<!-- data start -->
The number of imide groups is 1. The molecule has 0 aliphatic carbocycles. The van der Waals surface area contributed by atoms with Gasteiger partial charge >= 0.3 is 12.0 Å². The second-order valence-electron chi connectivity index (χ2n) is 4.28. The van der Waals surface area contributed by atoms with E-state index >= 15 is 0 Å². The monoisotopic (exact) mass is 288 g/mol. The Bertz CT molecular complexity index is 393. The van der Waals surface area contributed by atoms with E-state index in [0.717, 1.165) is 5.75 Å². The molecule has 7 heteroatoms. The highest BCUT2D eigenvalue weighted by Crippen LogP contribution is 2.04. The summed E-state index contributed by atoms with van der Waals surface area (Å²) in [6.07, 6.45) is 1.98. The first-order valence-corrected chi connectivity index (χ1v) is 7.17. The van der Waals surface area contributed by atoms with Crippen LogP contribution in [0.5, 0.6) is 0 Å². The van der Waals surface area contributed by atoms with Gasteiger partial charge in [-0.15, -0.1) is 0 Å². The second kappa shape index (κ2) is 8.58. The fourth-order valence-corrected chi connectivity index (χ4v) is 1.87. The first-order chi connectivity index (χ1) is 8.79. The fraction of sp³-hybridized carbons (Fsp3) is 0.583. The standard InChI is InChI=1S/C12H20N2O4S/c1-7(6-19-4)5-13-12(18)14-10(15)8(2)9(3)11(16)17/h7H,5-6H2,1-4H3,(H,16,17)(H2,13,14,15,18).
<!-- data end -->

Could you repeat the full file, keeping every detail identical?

The number of imide groups is 1. The molecule has 0 aliphatic carbocycles. The van der Waals surface area contributed by atoms with Gasteiger partial charge >= 0.3 is 12.0 Å². The second-order valence-electron chi connectivity index (χ2n) is 4.28. The van der Waals surface area contributed by atoms with E-state index >= 15 is 0 Å². The monoisotopic (exact) mass is 288 g/mol. The Bertz CT molecular complexity index is 393. The van der Waals surface area contributed by atoms with E-state index in [0.717, 1.165) is 5.75 Å². The molecule has 7 heteroatoms. The highest BCUT2D eigenvalue weighted by Crippen LogP contribution is 2.04. The summed E-state index contributed by atoms with van der Waals surface area (Å²) in [6.07, 6.45) is 1.98. The first-order valence-corrected chi connectivity index (χ1v) is 7.17. The van der Waals surface area contributed by atoms with Crippen LogP contribution in [0.5, 0.6) is 0 Å². The van der Waals surface area contributed by atoms with Gasteiger partial charge in [-0.15, -0.1) is 0 Å². The second kappa shape index (κ2) is 8.58. The fourth-order valence-corrected chi connectivity index (χ4v) is 1.87. The first-order chi connectivity index (χ1) is 8.79. The fraction of sp³-hybridized carbons (Fsp3) is 0.583. The standard InChI is InChI=1S/C12H20N2O4S/c1-7(6-19-4)5-13-12(18)14-10(15)8(2)9(3)11(16)17/h7H,5-6H2,1-4H3,(H,16,17)(H2,13,14,15,18).